To see the intersection of Modernist architecture and urban planning, Shaw points to the "planned cities" Brasilia in Brazil and Chandigarh, India — two examples that grew out of a "cold sterility" often idealized in the last century. "They are modern cities that were blank slates, designed from scratch,” he says. They’re unlike the Modernism seen in Europe and the United States, possibly because they had to fit within an existing cultural context. "They show the power of modernism,” he adds, “but perhaps also its limitations since the environments aren't necessarily warm."

Brasilia was designed by architect Oscar Niemeyer and urban planner Lucio Costa in the late 1950s to fulfill a clause in the Brazilian constitution to move the country's capital. Located in what was once an empty patch of land hundreds of miles from any other city, Brasilia was designed and built in just four years. The city has an underlying socialist ideology behind its design (all apartments are rented by the government, and common workers live side-by-side with government ministers), and a visual unity throughout the buildings.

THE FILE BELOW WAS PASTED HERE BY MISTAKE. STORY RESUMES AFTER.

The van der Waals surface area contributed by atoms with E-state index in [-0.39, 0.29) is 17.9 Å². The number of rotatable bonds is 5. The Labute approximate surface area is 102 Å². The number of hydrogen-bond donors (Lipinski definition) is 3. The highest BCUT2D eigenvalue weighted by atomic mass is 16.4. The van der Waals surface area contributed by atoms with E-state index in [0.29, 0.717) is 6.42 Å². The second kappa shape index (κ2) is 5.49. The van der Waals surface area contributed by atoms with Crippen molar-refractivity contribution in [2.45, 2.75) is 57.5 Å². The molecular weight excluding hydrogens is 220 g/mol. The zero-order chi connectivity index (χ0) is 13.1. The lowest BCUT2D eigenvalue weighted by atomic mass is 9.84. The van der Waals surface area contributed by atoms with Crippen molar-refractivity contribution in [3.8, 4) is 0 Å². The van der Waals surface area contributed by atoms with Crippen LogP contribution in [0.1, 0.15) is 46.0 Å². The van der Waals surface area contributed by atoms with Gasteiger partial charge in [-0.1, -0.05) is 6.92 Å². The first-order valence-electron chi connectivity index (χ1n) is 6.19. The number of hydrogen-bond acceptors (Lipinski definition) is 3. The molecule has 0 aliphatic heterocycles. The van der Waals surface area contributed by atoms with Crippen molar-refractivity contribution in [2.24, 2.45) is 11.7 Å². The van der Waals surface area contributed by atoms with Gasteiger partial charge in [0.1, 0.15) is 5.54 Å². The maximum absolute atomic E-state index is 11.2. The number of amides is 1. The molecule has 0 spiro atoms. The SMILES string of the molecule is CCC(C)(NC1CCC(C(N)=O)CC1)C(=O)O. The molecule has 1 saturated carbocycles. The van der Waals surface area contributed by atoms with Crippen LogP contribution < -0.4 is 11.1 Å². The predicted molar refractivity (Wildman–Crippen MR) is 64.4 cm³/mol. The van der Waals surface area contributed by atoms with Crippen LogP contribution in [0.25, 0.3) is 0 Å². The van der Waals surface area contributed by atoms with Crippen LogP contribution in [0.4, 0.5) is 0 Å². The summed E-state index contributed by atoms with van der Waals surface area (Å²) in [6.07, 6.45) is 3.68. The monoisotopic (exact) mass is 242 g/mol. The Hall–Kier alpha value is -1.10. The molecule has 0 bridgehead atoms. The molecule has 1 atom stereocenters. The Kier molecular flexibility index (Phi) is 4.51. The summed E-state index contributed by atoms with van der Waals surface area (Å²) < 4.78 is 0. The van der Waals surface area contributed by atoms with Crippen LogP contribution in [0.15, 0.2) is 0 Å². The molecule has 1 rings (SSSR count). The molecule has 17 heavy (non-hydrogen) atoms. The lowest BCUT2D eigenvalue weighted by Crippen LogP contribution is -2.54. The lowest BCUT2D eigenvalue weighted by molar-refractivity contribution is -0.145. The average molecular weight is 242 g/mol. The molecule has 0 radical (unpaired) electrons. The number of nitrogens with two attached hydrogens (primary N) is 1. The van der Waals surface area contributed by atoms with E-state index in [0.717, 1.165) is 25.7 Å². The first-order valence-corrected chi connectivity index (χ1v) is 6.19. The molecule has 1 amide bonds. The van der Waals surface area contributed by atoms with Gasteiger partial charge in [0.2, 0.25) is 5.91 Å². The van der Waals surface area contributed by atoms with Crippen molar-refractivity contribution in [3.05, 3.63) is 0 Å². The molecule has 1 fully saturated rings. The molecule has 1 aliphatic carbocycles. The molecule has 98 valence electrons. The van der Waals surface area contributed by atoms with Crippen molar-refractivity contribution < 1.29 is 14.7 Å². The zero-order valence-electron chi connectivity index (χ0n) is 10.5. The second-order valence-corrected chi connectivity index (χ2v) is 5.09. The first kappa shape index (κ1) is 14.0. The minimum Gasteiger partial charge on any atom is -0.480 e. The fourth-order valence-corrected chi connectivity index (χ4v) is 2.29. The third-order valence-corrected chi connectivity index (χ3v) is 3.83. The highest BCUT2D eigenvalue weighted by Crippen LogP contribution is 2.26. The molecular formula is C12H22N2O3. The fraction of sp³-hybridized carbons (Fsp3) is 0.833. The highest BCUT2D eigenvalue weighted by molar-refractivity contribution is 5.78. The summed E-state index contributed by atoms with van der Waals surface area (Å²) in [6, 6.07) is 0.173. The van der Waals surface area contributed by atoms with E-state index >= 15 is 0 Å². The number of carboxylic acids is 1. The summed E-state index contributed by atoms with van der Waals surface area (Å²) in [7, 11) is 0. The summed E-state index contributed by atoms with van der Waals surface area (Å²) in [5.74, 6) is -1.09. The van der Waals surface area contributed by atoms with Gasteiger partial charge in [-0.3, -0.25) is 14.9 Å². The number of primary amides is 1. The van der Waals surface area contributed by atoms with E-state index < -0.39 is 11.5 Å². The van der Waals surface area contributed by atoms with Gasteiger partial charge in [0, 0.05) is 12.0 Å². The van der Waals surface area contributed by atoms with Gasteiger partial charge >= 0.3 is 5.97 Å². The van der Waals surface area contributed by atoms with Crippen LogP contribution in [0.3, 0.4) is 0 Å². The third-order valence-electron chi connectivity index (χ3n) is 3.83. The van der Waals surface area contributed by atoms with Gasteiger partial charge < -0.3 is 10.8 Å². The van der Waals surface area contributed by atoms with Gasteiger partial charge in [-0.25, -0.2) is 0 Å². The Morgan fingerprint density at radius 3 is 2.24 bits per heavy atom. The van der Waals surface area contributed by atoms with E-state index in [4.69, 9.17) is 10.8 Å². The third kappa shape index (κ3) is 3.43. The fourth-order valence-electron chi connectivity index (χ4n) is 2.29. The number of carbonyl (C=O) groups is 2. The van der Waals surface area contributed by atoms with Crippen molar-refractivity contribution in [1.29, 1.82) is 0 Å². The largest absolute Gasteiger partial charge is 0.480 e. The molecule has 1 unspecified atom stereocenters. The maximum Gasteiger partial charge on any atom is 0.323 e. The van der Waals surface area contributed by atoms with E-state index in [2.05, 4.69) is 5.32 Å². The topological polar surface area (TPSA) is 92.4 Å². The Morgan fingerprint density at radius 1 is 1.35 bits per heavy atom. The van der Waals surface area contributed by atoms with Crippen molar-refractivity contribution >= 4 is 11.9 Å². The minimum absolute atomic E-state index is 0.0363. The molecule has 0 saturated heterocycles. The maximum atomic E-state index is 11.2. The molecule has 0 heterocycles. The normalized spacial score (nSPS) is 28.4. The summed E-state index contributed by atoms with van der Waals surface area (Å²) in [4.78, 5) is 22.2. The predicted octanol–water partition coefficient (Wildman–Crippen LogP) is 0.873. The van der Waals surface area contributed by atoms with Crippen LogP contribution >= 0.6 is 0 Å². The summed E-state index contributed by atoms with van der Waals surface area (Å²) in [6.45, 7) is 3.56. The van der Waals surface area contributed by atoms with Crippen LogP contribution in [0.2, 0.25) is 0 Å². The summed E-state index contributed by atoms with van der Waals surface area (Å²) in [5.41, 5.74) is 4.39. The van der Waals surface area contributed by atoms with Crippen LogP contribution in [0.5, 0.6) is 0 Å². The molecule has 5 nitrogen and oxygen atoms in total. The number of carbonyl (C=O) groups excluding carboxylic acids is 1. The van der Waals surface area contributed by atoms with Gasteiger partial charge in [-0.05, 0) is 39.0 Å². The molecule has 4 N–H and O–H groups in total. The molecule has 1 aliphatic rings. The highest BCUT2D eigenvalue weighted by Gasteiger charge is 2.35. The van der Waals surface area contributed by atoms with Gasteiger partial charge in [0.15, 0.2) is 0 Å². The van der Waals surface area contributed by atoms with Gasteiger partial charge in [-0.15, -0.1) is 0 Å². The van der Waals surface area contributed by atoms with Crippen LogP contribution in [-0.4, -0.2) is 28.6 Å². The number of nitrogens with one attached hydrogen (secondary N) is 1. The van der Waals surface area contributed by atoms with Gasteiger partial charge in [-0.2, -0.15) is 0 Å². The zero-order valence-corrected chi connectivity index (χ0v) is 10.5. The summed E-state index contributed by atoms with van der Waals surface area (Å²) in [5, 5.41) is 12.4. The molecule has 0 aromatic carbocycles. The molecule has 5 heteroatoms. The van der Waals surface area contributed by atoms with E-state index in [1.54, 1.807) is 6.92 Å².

The planned city of Chandigarh, in northern India, was designed at first by Albert Meyer with architect Matthew Nowicki, but later handed off to Le Corbusier. It was commissioned after the partition of British India necessitated a new capital city be created for the Indian state of Punjab. Chandigarh was designed on a grid pattern with sectors of identical size creating rectangular neighborhoods — each with their own markets, schools and temples.

Finnish architect Alvar Aalto isn't as widely known as many of his contemporaries, but a trip to Helsinki and its environs can provide a rewarding tour of his large public buildings, such as Finlandia Hall, and smaller residences Villa Mairea in Noormarkku. A few hours from Helsinki (by car) in Paimio, Aalto's Paimio Sanatorium was built originally as a TB ward. Aalto's gesamtkunstwerk (or “complete artwork”) approach to this project involved all of the building's accessories, including the furniture, designed to fit together.